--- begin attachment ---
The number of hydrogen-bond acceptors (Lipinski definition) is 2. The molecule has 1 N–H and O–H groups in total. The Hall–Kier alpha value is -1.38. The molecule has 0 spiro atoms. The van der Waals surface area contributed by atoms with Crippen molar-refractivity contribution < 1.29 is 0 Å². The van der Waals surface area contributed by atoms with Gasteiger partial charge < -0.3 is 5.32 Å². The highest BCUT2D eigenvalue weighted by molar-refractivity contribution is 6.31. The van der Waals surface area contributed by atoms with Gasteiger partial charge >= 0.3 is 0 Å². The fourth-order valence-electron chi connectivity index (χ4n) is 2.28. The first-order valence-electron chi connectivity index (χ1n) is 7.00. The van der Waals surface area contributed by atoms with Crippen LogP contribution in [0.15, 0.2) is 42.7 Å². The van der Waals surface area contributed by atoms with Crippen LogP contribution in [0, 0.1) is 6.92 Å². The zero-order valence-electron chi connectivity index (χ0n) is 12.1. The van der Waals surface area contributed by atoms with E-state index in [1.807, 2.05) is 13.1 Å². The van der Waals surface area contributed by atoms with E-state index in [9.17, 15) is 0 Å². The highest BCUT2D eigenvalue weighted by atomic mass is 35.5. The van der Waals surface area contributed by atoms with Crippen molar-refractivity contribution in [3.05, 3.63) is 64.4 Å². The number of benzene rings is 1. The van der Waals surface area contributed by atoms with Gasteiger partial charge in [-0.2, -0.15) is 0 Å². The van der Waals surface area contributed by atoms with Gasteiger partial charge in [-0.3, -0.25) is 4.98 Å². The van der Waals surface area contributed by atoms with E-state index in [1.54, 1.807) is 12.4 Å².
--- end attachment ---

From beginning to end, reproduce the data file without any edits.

The number of hydrogen-bond acceptors (Lipinski definition) is 2. The molecule has 1 N–H and O–H groups in total. The Hall–Kier alpha value is -1.38. The molecule has 0 spiro atoms. The van der Waals surface area contributed by atoms with Crippen molar-refractivity contribution < 1.29 is 0 Å². The van der Waals surface area contributed by atoms with Gasteiger partial charge < -0.3 is 5.32 Å². The highest BCUT2D eigenvalue weighted by molar-refractivity contribution is 6.31. The van der Waals surface area contributed by atoms with Gasteiger partial charge >= 0.3 is 0 Å². The fourth-order valence-electron chi connectivity index (χ4n) is 2.28. The first-order valence-electron chi connectivity index (χ1n) is 7.00. The van der Waals surface area contributed by atoms with Crippen LogP contribution in [0.15, 0.2) is 42.7 Å². The van der Waals surface area contributed by atoms with Crippen LogP contribution in [0, 0.1) is 6.92 Å². The zero-order valence-electron chi connectivity index (χ0n) is 12.1. The van der Waals surface area contributed by atoms with E-state index in [1.807, 2.05) is 13.1 Å². The van der Waals surface area contributed by atoms with E-state index in [9.17, 15) is 0 Å². The highest BCUT2D eigenvalue weighted by atomic mass is 35.5. The van der Waals surface area contributed by atoms with Crippen molar-refractivity contribution in [3.05, 3.63) is 64.4 Å². The number of benzene rings is 1. The van der Waals surface area contributed by atoms with Gasteiger partial charge in [-0.2, -0.15) is 0 Å². The van der Waals surface area contributed by atoms with Gasteiger partial charge in [-0.3, -0.25) is 4.98 Å². The van der Waals surface area contributed by atoms with E-state index in [1.54, 1.807) is 12.4 Å².